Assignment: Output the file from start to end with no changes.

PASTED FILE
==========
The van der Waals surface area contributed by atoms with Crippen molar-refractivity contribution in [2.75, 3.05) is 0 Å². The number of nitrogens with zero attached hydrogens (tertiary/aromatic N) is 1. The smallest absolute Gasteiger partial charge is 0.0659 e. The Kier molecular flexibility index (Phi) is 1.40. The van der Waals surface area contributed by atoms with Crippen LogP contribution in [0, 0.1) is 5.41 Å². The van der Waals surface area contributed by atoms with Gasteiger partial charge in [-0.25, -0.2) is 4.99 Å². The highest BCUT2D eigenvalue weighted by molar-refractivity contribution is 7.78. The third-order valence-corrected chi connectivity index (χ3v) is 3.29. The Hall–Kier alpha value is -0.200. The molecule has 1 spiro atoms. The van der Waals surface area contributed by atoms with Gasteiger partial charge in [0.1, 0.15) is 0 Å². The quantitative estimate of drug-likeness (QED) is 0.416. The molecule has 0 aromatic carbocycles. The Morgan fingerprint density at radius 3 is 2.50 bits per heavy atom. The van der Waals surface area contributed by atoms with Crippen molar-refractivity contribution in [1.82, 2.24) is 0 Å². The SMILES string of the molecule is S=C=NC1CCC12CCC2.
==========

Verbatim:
The van der Waals surface area contributed by atoms with Crippen molar-refractivity contribution in [2.75, 3.05) is 0 Å². The number of nitrogens with zero attached hydrogens (tertiary/aromatic N) is 1. The smallest absolute Gasteiger partial charge is 0.0659 e. The Kier molecular flexibility index (Phi) is 1.40. The van der Waals surface area contributed by atoms with Crippen LogP contribution in [0, 0.1) is 5.41 Å². The van der Waals surface area contributed by atoms with Gasteiger partial charge in [-0.25, -0.2) is 4.99 Å². The highest BCUT2D eigenvalue weighted by molar-refractivity contribution is 7.78. The third-order valence-corrected chi connectivity index (χ3v) is 3.29. The Hall–Kier alpha value is -0.200. The molecule has 1 spiro atoms. The van der Waals surface area contributed by atoms with Gasteiger partial charge in [0.1, 0.15) is 0 Å². The quantitative estimate of drug-likeness (QED) is 0.416. The molecule has 0 aromatic carbocycles. The Morgan fingerprint density at radius 3 is 2.50 bits per heavy atom. The van der Waals surface area contributed by atoms with Crippen molar-refractivity contribution in [1.82, 2.24) is 0 Å². The SMILES string of the molecule is S=C=NC1CCC12CCC2.